Bird classes and workshops

Intro to Birding

Instructors: Mickey Long and Jon Fisher


Western Meadowlark
Western Meadowlark (Sturnella neglecta).
 

Looking for a worthwhile New Year’s resolution? Birds are fascinating, varied, beautiful,
and can be found almost anywhere. They make great subjects for nature study. The
phenomenon of migration and vagrancy only adds to their appeal.

That said, stepping into the world of birding can be daunting and overwhelming. There
is a lot to learn. If you’re interested in birds and birding but don’t quite know how to get
started, this course is for you. And if you’re not quite a neophyte, but still in the early
stages of your birding journey, this course will offer a wealth of useful information.

Beginning birders face a steep learning curve and have many questions. Where should
I go to watch birds? What equipment do I need? How do I start to build my birding
library? How do I begin to learn to identify over 400 species? How can I get the most
out of my birding?

With decades of birding experience between them, Mickey and Jon will answer these
questions and many more. They will offer insights, tips and information about all things
birding.

Among the topics covered will be books, birding optics, cameras, clothing, eBird,
habitats and birding locations. The identification of local birds will also be a major focus,
both in the classroom sessions and on the field trips.

This course aims to provide all the information you’ll need to enjoy birding while keeping
it entertaining and fun.

When:
Three evening classes: Thursday January 12, 19, and 26, at the Jackie Robinson Community Center
Two Saturday field trips: January 21 and 28, sunrise until noon. Location TBA.
Class limited to 20 people. Participants are asked to make all sessions.

About the instructors:
Mickey Long retired in 2010 as Natural Areas Administrator over 19 Los Angeles County
Natural Areas and Wildflower Sanctuaries, and has a BS in Zoology from California State
University Los Angeles. He teaches natural history classes for the Nature Centers, has
led numerous birding and other field trips. He has been an active birder for 5 decades
and has research interests and publications in ornithology, herpetology and botany.
Mickey also is past President, Vice Pres. and Conservation Chair for the Pasadena
Audubon Society. He now chases birds, butterflies, and lizards around, and says
teaching natural history classes is one of his most rewarding endeavors.
Jon Fisher has been birding for well over thirty years. He has been the compiler for the
Pasadena-San Gabriel Valley Christmas Bird Count for nearly that long. He also writes
the "Birds of the Season" column appearing in the Western Tanager newsletter and has
compiled the Los Angeles Rare Bird Alert each week for over two decades. He has
presented a number of bird identification workshops for Pasadena Audubon over the
years (many of these with Mickey Long) and also led numerous field trips. His main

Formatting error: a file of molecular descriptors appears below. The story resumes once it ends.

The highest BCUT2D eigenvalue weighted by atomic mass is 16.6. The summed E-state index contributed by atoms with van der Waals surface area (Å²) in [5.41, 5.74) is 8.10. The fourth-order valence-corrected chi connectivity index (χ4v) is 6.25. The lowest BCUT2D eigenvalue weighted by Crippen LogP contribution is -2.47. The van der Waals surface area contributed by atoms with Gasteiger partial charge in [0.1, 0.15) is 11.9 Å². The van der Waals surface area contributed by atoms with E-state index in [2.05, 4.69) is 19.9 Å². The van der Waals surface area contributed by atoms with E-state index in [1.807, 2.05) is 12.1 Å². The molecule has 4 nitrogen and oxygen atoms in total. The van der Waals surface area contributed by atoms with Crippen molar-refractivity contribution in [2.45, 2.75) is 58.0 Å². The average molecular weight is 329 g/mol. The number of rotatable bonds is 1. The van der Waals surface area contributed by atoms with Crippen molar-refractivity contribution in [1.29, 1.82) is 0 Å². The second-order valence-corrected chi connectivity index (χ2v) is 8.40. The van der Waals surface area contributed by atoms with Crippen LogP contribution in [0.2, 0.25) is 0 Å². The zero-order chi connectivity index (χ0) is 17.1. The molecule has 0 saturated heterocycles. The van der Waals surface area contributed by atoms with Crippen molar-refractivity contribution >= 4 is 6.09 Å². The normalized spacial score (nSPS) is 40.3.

interests are the identification and distribution of southern California birds. That interest
has expanded to include photographing birds for the past fifteen years.

The class is filled. Check back for future classes.


 


Previous classes

Botany for Birders

Instructor: Mickey Long, Field Biologist and former Natural Areas Administrator, L.A. County Parks & Recreation


Lesser Goldfinch
Lesser Goldfinch (Spinus psaltria).
 

This is a class first innovated and offered in 2011 and asks the question: “would you like to know more about plant identification and ecology to improve your knowledge, communication skills and enjoyment of birds in their ecosystems?” These classes and field trip will provide illustrated examples and hands-on samples of plants from Southern California habitats, including; valleys, foothills, mountains, and deserts. Both native and common non-native trees and shrubs will be included, but we will stick to most important, indicator species for bird habitat. This is not an exhaustive plant ID class.

Learn:

  • Dominant trees and shrubs that provide common perches for birds. Rather than say “it’s in that big tree toward the middle,” you can say “it’s in the sycamore, just left of the ash.”
  • Important food plants, berries, seeds. In what plants do I look for Pine Siskins in Fall or Swainson’s Thrushes during May migration?
  • What warblers tend to use conifers and which are most likely in deciduous trees.
  • Where to really look for a California Gnatcatcher, a Cactus Wren, or a Least Bittern based on vegetation indicators.
  • Recommended books and other sources for identifications and further study.

When:
Two evening classes: Thursday Nov. 3, and Thursday Nov.10, 2022 7-9:30 p.m., and a local Field Trip: Saturday Nov. 5, 8–11 a.m.
Class limited to 20 people. Participants are asked to make all sessions.

Where:
Eaton Canyon Nature Center

Cost:
$90 for Pasadena Audubon members, $100 for non-members, $20 for young birders under 18 years of age.

Register here!